What is the name of your state (only U.S. law)? I live in the state of Florida, My ex husband wants to claim our two children on his tax returns. He currently is in arrears for over 9000 dollars and hasn't seen them since 2007. Until about 6 months ago he refused to have any contact with them from jan of 2009 til about may of 2010 including phone and email.
    Does he have the right to claim them on his 2010 taxes. If so what do i need to do to stop this.
    Does your existing court order address the tax issue?

    If it does, what is the exact wording of the order?
  5. #5
    Artemis_ofthe_Hunt is offline Senior Member
    Join Date
    Jul 2009
    Location
    Smallville MN
    Posts
    1,951
    Quote Originally Posted by mistoffolees View Post
    Right, so OP doesn't need to do anything to stop it - just put the correct exemption information on her own return. Eventually, the IRS will discover that two people are claiming the same kids and investigate. If she's got the kids over 50% of the nights, then she is entitled to the exemption and Dad is going to end up paying back taxes and penalties.


    As an aside, if the parents get along reasonably well, it is always worth calculating taxes both ways - Dad gets the exemption and Mom gets the exemption and then agreeing to what ever is the most practical.

    For example, let's say Mom is CP and if we calculate taxes with Mom getting the exemption:
    Mom gets $1,000 refund
    Dad gets $0.00 refund

    Now, if we calculate it the other way (give Dad the exemption):

    Mom gets $0.00 refund
    Dad gets $2,000 refund

    So, even though Mom doesn't legally have to give Dad the exemption, they might work out a deal where Dad gives Mom $1,500 in exchange for her signing the 8332 form. Each parent would be $500 better off in that scenario.
    This scenario is reasonably common when one parent makes considerably more than the other - OR in situations where CP makes enough that the deduction has phased out and isn't worth anything to them.

    But if the two can't sit down and reasonably discuss it and be open about their finances, I'd probably just stick with the IRS rules unless there's a court order that says that CP has to sign an 8332.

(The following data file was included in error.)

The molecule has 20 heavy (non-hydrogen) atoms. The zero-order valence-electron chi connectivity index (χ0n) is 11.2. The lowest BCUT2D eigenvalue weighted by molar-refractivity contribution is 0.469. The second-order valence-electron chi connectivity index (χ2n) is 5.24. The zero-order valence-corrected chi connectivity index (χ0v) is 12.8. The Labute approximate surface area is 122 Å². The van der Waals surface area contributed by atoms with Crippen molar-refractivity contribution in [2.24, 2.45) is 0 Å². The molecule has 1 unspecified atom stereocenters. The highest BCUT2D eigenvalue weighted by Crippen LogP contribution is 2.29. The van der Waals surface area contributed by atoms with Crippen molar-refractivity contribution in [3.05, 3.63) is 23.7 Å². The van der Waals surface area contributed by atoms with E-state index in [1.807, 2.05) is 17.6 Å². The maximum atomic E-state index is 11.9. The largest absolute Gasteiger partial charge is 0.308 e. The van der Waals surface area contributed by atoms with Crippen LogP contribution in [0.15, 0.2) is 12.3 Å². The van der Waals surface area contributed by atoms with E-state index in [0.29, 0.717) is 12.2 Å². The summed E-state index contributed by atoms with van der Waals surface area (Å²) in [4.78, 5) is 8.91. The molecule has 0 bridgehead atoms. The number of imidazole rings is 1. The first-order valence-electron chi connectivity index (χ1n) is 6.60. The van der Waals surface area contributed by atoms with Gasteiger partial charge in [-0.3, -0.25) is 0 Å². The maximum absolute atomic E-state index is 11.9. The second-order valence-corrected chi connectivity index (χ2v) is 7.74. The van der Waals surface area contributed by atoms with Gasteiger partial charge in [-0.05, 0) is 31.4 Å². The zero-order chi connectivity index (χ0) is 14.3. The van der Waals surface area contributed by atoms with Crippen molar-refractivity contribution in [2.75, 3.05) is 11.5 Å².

This would only work if he's an honest person. My ex after we were seperated said he would give me $X out of his tax return because he trashed the transmission in my truck. Never saw a dime. Even after a court order. Couldn't even take him back to court for contempt, wouldn't have done any good because neither lived in that jurisdiction any longer.
  6. #6
    LdiJ is offline Senior Member
    Join Date
    May 2004
    Posts
    65,886
    Quote Originally Posted by jenmcre View Post
    What is the name of your state (only U.S. law)? I live in the state of Florida, My ex husband wants to claim our two children on his tax returns. He currently is in arrears for over 9000 dollars and hasn't seen them since 2007. Until about 6 months ago he refused to have any contact with them from jan of 2009 til about may of 2010 including phone and email.
    Does he have the right to claim them on his 2010 taxes. If so what do i need to do to stop this.
    There are two different issues here.

    1) What the federal tax code and the IRS says, which is that only the custodial parent can claim the children unless the custodial parent voluntarily relinquishes that right to the non custodial parent, by giving that parent a signed form 8332 or its equivalent.